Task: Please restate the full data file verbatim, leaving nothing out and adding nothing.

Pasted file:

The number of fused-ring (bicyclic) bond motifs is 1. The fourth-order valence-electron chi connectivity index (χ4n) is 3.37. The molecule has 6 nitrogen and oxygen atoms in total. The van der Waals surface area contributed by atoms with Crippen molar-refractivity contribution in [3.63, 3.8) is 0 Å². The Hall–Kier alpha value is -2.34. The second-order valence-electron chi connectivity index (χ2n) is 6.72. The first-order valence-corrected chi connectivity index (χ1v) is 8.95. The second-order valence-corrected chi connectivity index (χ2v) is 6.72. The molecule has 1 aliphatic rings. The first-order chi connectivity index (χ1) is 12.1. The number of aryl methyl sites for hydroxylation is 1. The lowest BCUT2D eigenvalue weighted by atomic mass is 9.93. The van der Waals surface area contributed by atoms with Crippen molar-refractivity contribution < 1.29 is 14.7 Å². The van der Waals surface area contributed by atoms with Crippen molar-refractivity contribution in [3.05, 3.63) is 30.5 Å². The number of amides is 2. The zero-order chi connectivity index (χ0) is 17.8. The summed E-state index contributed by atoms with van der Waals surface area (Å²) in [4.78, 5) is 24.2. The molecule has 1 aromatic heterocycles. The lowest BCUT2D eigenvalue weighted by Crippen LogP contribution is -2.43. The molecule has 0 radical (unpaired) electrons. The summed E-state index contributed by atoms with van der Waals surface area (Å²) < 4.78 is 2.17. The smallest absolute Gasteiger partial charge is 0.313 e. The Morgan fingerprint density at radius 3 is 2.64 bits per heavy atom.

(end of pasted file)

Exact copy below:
The number of fused-ring (bicyclic) bond motifs is 1. The fourth-order valence-electron chi connectivity index (χ4n) is 3.37. The molecule has 6 nitrogen and oxygen atoms in total. The van der Waals surface area contributed by atoms with Crippen molar-refractivity contribution in [3.63, 3.8) is 0 Å². The Hall–Kier alpha value is -2.34. The second-order valence-electron chi connectivity index (χ2n) is 6.72. The first-order valence-corrected chi connectivity index (χ1v) is 8.95. The second-order valence-corrected chi connectivity index (χ2v) is 6.72. The molecule has 1 aliphatic rings. The first-order chi connectivity index (χ1) is 12.1. The number of aryl methyl sites for hydroxylation is 1. The lowest BCUT2D eigenvalue weighted by atomic mass is 9.93. The van der Waals surface area contributed by atoms with Crippen molar-refractivity contribution < 1.29 is 14.7 Å². The van der Waals surface area contributed by atoms with Crippen molar-refractivity contribution in [3.05, 3.63) is 30.5 Å². The number of amides is 2. The zero-order chi connectivity index (χ0) is 17.8. The summed E-state index contributed by atoms with van der Waals surface area (Å²) in [4.78, 5) is 24.2. The molecule has 1 aromatic heterocycles. The lowest BCUT2D eigenvalue weighted by Crippen LogP contribution is -2.43. The molecule has 0 radical (unpaired) electrons. The summed E-state index contributed by atoms with van der Waals surface area (Å²) < 4.78 is 2.17. The smallest absolute Gasteiger partial charge is 0.313 e. The Morgan fingerprint density at radius 3 is 2.64 bits per heavy atom.